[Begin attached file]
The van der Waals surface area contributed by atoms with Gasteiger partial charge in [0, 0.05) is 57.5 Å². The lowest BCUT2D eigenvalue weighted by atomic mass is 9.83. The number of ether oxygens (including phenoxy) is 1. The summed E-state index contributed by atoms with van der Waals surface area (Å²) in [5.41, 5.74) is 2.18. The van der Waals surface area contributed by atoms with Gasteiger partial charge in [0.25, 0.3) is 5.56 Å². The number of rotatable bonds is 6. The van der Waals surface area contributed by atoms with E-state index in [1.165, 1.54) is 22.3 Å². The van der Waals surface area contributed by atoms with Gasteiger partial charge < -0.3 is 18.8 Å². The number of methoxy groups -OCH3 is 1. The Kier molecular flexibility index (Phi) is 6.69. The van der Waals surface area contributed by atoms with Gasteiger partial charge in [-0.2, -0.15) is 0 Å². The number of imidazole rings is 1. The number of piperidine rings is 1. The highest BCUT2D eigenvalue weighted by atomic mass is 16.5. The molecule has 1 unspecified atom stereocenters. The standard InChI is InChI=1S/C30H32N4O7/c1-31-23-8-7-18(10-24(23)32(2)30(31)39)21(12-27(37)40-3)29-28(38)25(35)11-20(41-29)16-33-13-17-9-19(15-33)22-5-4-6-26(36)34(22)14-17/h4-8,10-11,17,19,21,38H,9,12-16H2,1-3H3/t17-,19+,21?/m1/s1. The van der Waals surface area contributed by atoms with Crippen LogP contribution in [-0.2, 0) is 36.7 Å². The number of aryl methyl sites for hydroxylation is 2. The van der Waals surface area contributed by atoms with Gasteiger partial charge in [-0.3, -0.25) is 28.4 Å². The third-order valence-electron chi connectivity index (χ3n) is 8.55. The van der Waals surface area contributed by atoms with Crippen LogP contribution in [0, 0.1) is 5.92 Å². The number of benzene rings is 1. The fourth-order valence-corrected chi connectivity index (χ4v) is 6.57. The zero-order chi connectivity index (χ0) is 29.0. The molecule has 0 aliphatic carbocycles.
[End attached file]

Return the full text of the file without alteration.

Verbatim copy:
The van der Waals surface area contributed by atoms with Gasteiger partial charge in [0, 0.05) is 57.5 Å². The lowest BCUT2D eigenvalue weighted by atomic mass is 9.83. The number of ether oxygens (including phenoxy) is 1. The summed E-state index contributed by atoms with van der Waals surface area (Å²) in [5.41, 5.74) is 2.18. The van der Waals surface area contributed by atoms with Gasteiger partial charge in [0.25, 0.3) is 5.56 Å². The number of rotatable bonds is 6. The van der Waals surface area contributed by atoms with E-state index in [1.165, 1.54) is 22.3 Å². The van der Waals surface area contributed by atoms with Gasteiger partial charge < -0.3 is 18.8 Å². The number of methoxy groups -OCH3 is 1. The Kier molecular flexibility index (Phi) is 6.69. The van der Waals surface area contributed by atoms with Gasteiger partial charge in [-0.2, -0.15) is 0 Å². The number of imidazole rings is 1. The number of piperidine rings is 1. The highest BCUT2D eigenvalue weighted by atomic mass is 16.5. The molecule has 1 unspecified atom stereocenters. The standard InChI is InChI=1S/C30H32N4O7/c1-31-23-8-7-18(10-24(23)32(2)30(31)39)21(12-27(37)40-3)29-28(38)25(35)11-20(41-29)16-33-13-17-9-19(15-33)22-5-4-6-26(36)34(22)14-17/h4-8,10-11,17,19,21,38H,9,12-16H2,1-3H3/t17-,19+,21?/m1/s1. The van der Waals surface area contributed by atoms with Crippen LogP contribution in [-0.2, 0) is 36.7 Å². The number of aryl methyl sites for hydroxylation is 2. The van der Waals surface area contributed by atoms with Gasteiger partial charge in [-0.3, -0.25) is 28.4 Å². The third-order valence-electron chi connectivity index (χ3n) is 8.55. The van der Waals surface area contributed by atoms with Crippen LogP contribution in [0, 0.1) is 5.92 Å². The number of benzene rings is 1. The fourth-order valence-corrected chi connectivity index (χ4v) is 6.57. The zero-order chi connectivity index (χ0) is 29.0. The molecule has 0 aliphatic carbocycles.